As meditation and mindfulness practices are spreading into companies, schools, hospitals, prisons, the military, and into your average home, it’s very important that we pay attention to the actual scientific research behind these ancient practices and their more modern packagings.
In the book, The Science of Meditation – How to Change your Brain, Mind and Body (also titled Altered Traits), psychologist Daniel Goleman and neuroscientist Richard J. Davidson separate the real evidence-based benefits from the hype after going through over 6,000 academic studies on the subject together with their research team. Highlights include affirming that meditation does decrease symptoms of anxiety and depression, that a loving-kindness (metta) type meditation boosts compassion and is good for stress, and that regular meditation practice produces long-lasting benefits in the brain.
Goleman and Davidson stress that the type of benefits and their long term lasting effect does depend, not surprisingly, on the frequency and experience of the meditator. In a nutshell, the more you meditate the more you’ll reap the benefits and generate lasting changes, but the practice still offers valuable benefits for everyone along the experience spectrum.
Benefits of Meditation
Here are some interesting nuggets from their meta-research (the focus here is on beginners, defined as less than 1,000 hours of practice as most are likely to fall into this category) :
- Stress: Sometimes referred to as the alarm clock of the body, the amygdala is the part of your limbic brain that plays a big role in the processing of emotions, survival instincts, and memory, including being involved in turning on the stress response. An MBSR study showed that mindfulness of the breath taught in the course “lowered activity in the amygdala – mainly via faster recovery – and strengthened it in the brain’s attentional networks, while the patients reported less stress reactivity.”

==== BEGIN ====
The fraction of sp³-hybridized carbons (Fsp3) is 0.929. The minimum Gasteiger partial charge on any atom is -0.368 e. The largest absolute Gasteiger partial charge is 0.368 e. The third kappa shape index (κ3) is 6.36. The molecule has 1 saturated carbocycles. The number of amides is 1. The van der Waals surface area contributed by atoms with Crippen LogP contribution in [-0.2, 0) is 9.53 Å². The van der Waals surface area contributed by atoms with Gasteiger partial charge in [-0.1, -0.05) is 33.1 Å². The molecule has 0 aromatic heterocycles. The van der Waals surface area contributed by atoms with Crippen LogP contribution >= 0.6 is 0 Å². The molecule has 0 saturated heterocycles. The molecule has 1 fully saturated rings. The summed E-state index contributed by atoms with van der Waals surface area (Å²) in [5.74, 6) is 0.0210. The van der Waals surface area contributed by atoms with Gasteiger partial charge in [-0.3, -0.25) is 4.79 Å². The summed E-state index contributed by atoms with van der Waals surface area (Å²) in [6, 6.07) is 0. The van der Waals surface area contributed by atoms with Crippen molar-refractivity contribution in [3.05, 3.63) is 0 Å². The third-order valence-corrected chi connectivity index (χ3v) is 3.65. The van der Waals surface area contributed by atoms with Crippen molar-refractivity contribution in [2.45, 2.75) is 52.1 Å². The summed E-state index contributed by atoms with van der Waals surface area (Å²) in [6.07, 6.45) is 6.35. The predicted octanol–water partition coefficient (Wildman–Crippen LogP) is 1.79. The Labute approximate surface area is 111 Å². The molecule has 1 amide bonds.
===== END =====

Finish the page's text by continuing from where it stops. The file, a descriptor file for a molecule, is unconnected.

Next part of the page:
As always, consistency is key and across studies, it was noted that “more daily practice seems associated with lessened stress reactivity.”  This was also true in studies with fibromyalgia in which patients felt “significant improvements in psychological symptoms[…] and [a lessening of] many of their subjective symptoms.” 
- Chronic pain: “In well-designed research with elderly pain sufferers, MBSR [Mindfulness-Based Stress Reduction] proved highly effective in both reducing how much pain people felt and how disabled they became as a result.”  This means it essentially changed how people related to their pain, not the underlying biology, which nonetheless can have dramatic effects on the quality of life.
- Inflammation: Inflammation is a common underlying cause of many diseases and “mindfulness practice, it seems, lessens inflammation day to day, not just during meditation itself.”  The recurring caveat here though is that regular practice is necessary for this effect to be maintained.
- Epigenetics and loneliness: “Loneliness […] spurs higher levels of pro-inflammatory genes; MBSR cannot only lower these levels – but also lessen the feeling of being lonely.”